Van Mahotsava was started in 1950 by K.M. Munshi, the then Union Minster for Agriculture and Food to create enthusiasm among masses for forest conservation and planting trees. It is a week-long festival, celebrated on different days in different parts of India.
In its original aim, every citizen of India is expected to plant a sapling during the Van Mahotsava Week. Also, awareness campaigns about benefits and protection of trees and the harm caused by cutting down of trees are held. It is the festival of life.
As a part of Van Mahotsav celebrations throughout the country, afforestation drives are launched in a bid to retain the vanishing forest covers of the country. Humans with their greedy needs have cut down a large part of the forest cover. In the name of urbanization and globalization of cities, trees were considered as the major stumbling block. They came in the way of flyovers, roads, hoardings and pavements and hence the easiest solution was to get rid of them altogether. This declining number of trees has brought a major change in climate too. So there is a dire necessity of festivals such as Van Mahotsava, to restore the forest cover in the country.
Hazards of Urbanization
The dwindling number of rainy days and increase in the intensity of precipitation events raises serious question on the increasing developmental activities taking place at the cost of cutting a large number of trees. India has long been vulnerable to floods, droughts, heat waves, cyclones, and other natural disasters and this trend is increasing with each day. With continuous human intervention against Nature, these disasters can no longer be considered ‘Natural’. An immediate example that comes to our mind is that colossal event that has occurred recently in Uttarakhand (India), which claimed the life of thousands of tourists and left many stranded.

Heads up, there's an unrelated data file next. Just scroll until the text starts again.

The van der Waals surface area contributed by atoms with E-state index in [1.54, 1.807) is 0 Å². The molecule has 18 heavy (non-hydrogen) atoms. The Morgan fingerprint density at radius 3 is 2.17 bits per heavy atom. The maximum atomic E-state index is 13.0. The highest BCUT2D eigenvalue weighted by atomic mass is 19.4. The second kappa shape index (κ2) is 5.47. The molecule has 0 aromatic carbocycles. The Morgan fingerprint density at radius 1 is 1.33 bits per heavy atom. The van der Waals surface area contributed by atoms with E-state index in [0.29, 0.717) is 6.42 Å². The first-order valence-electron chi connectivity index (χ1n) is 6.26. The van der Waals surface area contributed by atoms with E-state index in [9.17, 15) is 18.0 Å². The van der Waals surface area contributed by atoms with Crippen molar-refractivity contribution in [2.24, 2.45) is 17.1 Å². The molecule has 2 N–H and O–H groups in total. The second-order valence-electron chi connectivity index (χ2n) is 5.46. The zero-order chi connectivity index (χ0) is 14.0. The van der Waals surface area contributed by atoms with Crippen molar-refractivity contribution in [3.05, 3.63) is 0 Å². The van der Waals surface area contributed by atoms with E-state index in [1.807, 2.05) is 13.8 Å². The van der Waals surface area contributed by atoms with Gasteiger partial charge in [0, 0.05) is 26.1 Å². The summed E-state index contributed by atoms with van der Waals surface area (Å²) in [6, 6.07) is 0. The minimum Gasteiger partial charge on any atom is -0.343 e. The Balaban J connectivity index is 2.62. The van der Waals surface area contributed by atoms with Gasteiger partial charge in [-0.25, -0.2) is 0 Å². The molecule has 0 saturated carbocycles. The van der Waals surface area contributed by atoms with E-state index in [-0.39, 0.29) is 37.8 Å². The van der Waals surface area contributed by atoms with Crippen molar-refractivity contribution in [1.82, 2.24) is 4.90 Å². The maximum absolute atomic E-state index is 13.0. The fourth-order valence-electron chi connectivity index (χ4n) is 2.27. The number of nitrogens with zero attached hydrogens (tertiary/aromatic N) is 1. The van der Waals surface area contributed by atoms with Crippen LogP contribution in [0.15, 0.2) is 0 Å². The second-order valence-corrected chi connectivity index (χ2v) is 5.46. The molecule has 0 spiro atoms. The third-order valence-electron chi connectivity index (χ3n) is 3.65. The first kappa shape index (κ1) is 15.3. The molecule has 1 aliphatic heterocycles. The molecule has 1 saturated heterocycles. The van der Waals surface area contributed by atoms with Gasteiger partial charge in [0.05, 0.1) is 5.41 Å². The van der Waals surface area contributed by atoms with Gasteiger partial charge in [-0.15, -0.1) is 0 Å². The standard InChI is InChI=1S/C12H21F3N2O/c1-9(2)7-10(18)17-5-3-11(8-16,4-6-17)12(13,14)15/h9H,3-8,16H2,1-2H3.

To further highlight the importance of trees, we can take the example of dense mangrove forests growing along the coastal areas of our country, which helped in reducing the devastating effects of the Tsunami in 2004. They absorbed the oncoming waves and protected a large number of human habitation.
The ‘Van Mahotsava‘ festival of trees is a beautiful initiative to save the environment, to which we owe a lot. Generally, native trees are planted as they readily adapted to the local conditions, integrate into eco-systems and have a high survival rate. Besides, such trees are helpful in supporting local birds, insects and animals as well.
State Governments and civic bodies supply saplings to schools, colleges and academic institutions, NGOs and welfare organizations for planting trees. Let us join hands and save mother earth by doing this small contribution.